Public and Commercial Services Union
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Anger over tax office closures

Confirmation today, by her Majesty's Revenue and Customs (HMRC) that it was pressing ahead with plans to axe 130 offices earmarked for closure, drew an angry response from PCS who warned that services to the public and businesses would suffer and that jobs would be lost.

The confirmation of the closures across the UK could see up to 1,700 experienced and skilled staff forced out of a job and are part of HMRC’s plans to cut 25,000 jobs and close over 200 offices by 2011.

The union warned that the closure of the offices would severely reduce tax advice and support to the public and businesses, as well as undermining the ability of the department to collect tax revenue as the public deficit widens.


Over 20,000 jobs have already gone since 2006. Over the same time the percentage of uncollected tax written off as “doubtful to be collected” has risen from 23% in 2006 to 40% in 2009, meaning that HMRC have effectively written off £11 billion of tax for 2008/09.


With over £130 billion worth of tax going uncollected, avoided or evaded, the union urged HMRC and the government to focus on closing the tax gap rather than focusing on slashing jobs and closing offices.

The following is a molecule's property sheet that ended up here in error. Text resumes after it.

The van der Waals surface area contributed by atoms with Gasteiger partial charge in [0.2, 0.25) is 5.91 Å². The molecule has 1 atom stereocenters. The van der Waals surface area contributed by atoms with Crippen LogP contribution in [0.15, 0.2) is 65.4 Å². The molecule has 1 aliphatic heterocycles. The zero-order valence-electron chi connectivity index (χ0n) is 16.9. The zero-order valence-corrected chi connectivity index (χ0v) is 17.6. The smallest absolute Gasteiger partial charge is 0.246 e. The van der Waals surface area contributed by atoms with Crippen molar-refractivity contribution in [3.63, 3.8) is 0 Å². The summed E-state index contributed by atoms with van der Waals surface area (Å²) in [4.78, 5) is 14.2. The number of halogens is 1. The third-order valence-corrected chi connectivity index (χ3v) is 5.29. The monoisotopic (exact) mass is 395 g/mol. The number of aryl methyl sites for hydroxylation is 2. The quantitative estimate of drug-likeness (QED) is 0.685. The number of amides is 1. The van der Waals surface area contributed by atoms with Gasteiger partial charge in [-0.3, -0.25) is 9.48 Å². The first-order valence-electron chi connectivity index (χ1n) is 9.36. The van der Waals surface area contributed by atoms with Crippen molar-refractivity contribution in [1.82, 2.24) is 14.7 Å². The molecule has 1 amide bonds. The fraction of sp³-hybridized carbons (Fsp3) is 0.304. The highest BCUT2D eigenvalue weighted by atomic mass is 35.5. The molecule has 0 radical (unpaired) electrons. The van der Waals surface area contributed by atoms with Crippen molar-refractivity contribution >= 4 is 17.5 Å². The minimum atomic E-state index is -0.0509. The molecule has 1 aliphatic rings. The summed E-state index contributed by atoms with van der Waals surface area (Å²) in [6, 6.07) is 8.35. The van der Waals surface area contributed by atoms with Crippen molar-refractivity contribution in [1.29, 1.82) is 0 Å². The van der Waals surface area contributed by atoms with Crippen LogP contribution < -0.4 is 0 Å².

Commenting, Mark Serwotka, PCS general secretary, said: "Access to tax advice in communities across the UK will be damaged by the confirmation of these closures, which will hit businesses and the public, as well as taking quality jobs out of local communities during a recession.

View a full list of the office closures

It is no coincidence that as HMRC staff have been cut, the amount of uncollected tax written off as doubtful has nearly doubled. There is over £130 billion which is uncollected, evaded and avoided which could go towards closing the public deficit.

"It is no coincidence that as HMRC staff have been cut, the amount of uncollected tax written off as doubtful has nearly doubled. There is over £130 billion which is uncollected, evaded and avoided which could go towards closing the public deficit.

"Closing offices and slashing jobs makes no economic sense and will do nothing to help the recovery. Rather than cuts the government should be investing to recoup the lost billions in tax."